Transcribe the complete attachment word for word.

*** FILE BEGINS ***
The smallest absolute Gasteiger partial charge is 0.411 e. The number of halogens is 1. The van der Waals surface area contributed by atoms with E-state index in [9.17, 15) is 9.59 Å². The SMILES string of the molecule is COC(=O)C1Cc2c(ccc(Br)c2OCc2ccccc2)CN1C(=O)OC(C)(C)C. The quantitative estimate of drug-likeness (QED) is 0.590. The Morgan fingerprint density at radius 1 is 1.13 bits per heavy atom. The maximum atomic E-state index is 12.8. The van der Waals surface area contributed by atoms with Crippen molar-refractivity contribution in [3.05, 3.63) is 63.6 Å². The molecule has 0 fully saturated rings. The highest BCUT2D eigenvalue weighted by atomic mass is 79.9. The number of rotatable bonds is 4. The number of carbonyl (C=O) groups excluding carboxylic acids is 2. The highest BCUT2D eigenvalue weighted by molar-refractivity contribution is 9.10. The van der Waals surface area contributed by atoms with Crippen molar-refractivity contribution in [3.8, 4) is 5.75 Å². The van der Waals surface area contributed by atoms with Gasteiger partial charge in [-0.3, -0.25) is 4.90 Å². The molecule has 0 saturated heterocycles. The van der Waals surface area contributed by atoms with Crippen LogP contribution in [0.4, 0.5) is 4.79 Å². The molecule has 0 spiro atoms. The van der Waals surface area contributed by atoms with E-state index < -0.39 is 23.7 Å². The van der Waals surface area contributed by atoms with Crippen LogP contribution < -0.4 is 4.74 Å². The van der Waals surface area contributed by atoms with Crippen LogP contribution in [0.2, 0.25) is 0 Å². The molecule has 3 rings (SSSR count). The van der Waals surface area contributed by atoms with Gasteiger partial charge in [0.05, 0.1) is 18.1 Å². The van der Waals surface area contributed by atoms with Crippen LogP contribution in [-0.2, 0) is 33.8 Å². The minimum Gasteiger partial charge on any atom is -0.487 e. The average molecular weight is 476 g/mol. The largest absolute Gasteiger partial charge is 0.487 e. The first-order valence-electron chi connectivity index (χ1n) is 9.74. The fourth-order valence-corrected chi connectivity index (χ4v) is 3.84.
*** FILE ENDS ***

The smallest absolute Gasteiger partial charge is 0.411 e. The number of halogens is 1. The van der Waals surface area contributed by atoms with E-state index in [9.17, 15) is 9.59 Å². The SMILES string of the molecule is COC(=O)C1Cc2c(ccc(Br)c2OCc2ccccc2)CN1C(=O)OC(C)(C)C. The quantitative estimate of drug-likeness (QED) is 0.590. The Morgan fingerprint density at radius 1 is 1.13 bits per heavy atom. The maximum atomic E-state index is 12.8. The van der Waals surface area contributed by atoms with Crippen molar-refractivity contribution in [3.05, 3.63) is 63.6 Å². The molecule has 0 fully saturated rings. The highest BCUT2D eigenvalue weighted by atomic mass is 79.9. The number of rotatable bonds is 4. The number of carbonyl (C=O) groups excluding carboxylic acids is 2. The highest BCUT2D eigenvalue weighted by molar-refractivity contribution is 9.10. The van der Waals surface area contributed by atoms with Crippen molar-refractivity contribution in [3.8, 4) is 5.75 Å². The van der Waals surface area contributed by atoms with Gasteiger partial charge in [-0.3, -0.25) is 4.90 Å². The molecule has 0 saturated heterocycles. The van der Waals surface area contributed by atoms with Crippen LogP contribution in [0.4, 0.5) is 4.79 Å². The molecule has 0 spiro atoms. The van der Waals surface area contributed by atoms with E-state index < -0.39 is 23.7 Å². The van der Waals surface area contributed by atoms with Crippen LogP contribution < -0.4 is 4.74 Å². The van der Waals surface area contributed by atoms with Crippen LogP contribution in [0.2, 0.25) is 0 Å². The molecule has 3 rings (SSSR count). The van der Waals surface area contributed by atoms with Gasteiger partial charge in [0.05, 0.1) is 18.1 Å². The van der Waals surface area contributed by atoms with Crippen LogP contribution in [-0.2, 0) is 33.8 Å². The minimum Gasteiger partial charge on any atom is -0.487 e. The average molecular weight is 476 g/mol. The largest absolute Gasteiger partial charge is 0.487 e. The first-order valence-electron chi connectivity index (χ1n) is 9.74. The fourth-order valence-corrected chi connectivity index (χ4v) is 3.84.